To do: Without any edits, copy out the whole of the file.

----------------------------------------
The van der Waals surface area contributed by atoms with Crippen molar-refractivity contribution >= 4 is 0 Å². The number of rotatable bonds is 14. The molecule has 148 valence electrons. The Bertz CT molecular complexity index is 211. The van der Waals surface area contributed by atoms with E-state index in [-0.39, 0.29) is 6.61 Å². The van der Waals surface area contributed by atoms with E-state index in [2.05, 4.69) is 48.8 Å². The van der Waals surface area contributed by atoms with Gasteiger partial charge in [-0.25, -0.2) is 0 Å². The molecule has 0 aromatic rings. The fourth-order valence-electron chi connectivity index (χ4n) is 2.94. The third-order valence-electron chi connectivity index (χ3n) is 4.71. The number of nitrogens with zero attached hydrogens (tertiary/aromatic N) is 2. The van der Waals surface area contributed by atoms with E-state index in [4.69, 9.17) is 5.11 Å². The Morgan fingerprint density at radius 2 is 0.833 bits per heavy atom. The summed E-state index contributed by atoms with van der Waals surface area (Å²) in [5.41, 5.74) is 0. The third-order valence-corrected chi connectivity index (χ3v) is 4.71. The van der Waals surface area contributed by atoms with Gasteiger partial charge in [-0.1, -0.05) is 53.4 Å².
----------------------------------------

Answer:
The van der Waals surface area contributed by atoms with Crippen molar-refractivity contribution >= 4 is 0 Å². The number of rotatable bonds is 14. The molecule has 148 valence electrons. The Bertz CT molecular complexity index is 211. The van der Waals surface area contributed by atoms with E-state index in [-0.39, 0.29) is 6.61 Å². The van der Waals surface area contributed by atoms with E-state index in [2.05, 4.69) is 48.8 Å². The van der Waals surface area contributed by atoms with Gasteiger partial charge in [-0.25, -0.2) is 0 Å². The molecule has 0 aromatic rings. The fourth-order valence-electron chi connectivity index (χ4n) is 2.94. The third-order valence-electron chi connectivity index (χ3n) is 4.71. The number of nitrogens with zero attached hydrogens (tertiary/aromatic N) is 2. The van der Waals surface area contributed by atoms with E-state index in [4.69, 9.17) is 5.11 Å². The Morgan fingerprint density at radius 2 is 0.833 bits per heavy atom. The summed E-state index contributed by atoms with van der Waals surface area (Å²) in [5.41, 5.74) is 0. The third-order valence-corrected chi connectivity index (χ3v) is 4.71. The van der Waals surface area contributed by atoms with Gasteiger partial charge in [-0.1, -0.05) is 53.4 Å².